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Forum nameThe Lesson
Topic subjectRE: Great question. Think I agree w/Original Juice, mostly.
Topic URLhttp://board.okayplayer.com/okp.php?az=show_topic&forum=5&topic_id=3042554&mesg_id=3042602
3042602, RE: Great question. Think I agree w/Original Juice, mostly.
Posted by Original Juice, Fri Apr-21-23 11:43 PM

I listened to that whole season of WHHW as well (all of the seasons actually). Per Paul, De La was very involved and proactive in crate digging, finding samples, and conceptualizing the sound. If he was the primary producer of Stakes, beyond the skits/humor/lightheartedness, he'd be taking those same samples and ideas used by De La but flipping them in his own unique Prince Paul style. His production with them is notably whimsical, dusty, eclectic. He inspired them to experiment with their deliveries and styles.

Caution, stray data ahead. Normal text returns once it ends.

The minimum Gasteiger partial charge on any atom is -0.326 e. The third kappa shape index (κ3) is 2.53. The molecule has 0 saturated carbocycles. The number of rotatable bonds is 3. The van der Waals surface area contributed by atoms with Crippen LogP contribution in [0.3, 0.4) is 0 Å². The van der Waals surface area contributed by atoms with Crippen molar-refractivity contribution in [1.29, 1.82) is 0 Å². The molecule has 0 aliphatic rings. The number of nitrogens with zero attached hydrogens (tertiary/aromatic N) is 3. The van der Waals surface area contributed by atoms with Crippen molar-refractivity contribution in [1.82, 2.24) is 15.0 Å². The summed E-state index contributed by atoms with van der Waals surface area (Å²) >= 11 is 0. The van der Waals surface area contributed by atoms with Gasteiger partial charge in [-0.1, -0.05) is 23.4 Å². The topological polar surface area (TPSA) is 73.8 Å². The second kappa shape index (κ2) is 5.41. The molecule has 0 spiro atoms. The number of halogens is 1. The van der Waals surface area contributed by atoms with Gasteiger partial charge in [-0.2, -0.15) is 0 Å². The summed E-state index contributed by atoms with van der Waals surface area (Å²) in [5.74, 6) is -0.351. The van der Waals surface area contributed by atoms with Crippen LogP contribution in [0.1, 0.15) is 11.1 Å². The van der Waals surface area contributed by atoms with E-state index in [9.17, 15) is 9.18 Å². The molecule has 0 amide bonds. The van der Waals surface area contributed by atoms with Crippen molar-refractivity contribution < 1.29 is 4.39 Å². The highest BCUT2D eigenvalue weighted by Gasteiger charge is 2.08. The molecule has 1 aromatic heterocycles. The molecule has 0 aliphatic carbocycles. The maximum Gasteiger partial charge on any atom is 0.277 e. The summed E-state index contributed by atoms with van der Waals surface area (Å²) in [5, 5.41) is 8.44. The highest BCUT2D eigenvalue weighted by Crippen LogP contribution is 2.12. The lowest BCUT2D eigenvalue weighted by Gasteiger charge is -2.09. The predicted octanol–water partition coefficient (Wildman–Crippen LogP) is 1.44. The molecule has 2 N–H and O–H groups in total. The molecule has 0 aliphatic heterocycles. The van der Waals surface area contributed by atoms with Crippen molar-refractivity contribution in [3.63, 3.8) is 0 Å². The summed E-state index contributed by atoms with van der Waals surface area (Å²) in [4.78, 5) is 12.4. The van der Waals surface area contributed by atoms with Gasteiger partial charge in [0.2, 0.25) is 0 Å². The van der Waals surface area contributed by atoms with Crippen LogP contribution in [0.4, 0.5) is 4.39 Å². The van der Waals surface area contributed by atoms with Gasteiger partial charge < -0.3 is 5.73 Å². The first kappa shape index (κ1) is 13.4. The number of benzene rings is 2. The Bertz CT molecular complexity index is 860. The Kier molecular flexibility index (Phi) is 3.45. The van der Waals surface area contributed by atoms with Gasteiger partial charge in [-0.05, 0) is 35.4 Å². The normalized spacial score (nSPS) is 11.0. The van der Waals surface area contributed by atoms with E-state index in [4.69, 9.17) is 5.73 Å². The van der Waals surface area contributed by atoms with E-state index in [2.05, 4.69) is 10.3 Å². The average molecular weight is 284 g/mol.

Remember, this is when De La settled into their more monotonous, serious flow. Less playfulness and exploration with cadences. Stylistically, Stakes felt more in line with albums like The Score, Illadelph Halflife, Labcabin, Soul Food, or ATLiens whereas their first 3 albums were all on the vanguard and ahead of the times. As dope as Stakes was, it was very much of the times. I call it the post-Wu hangover of the mid-90's: less back and forths and more individual verses, more monotonous flows, punchier/harder sonics, more minimalistic usage of samples (less layering and sonic wall of sound a la the Bomb Squad).

Although Paul was only a little older, he was from the old school.. He came up under Stet. De La not only had the vision for their own sound, they now had the skills and means to present it as they hear it. It wasn't just a shift in the group dynamic. The whole landscape was shifting.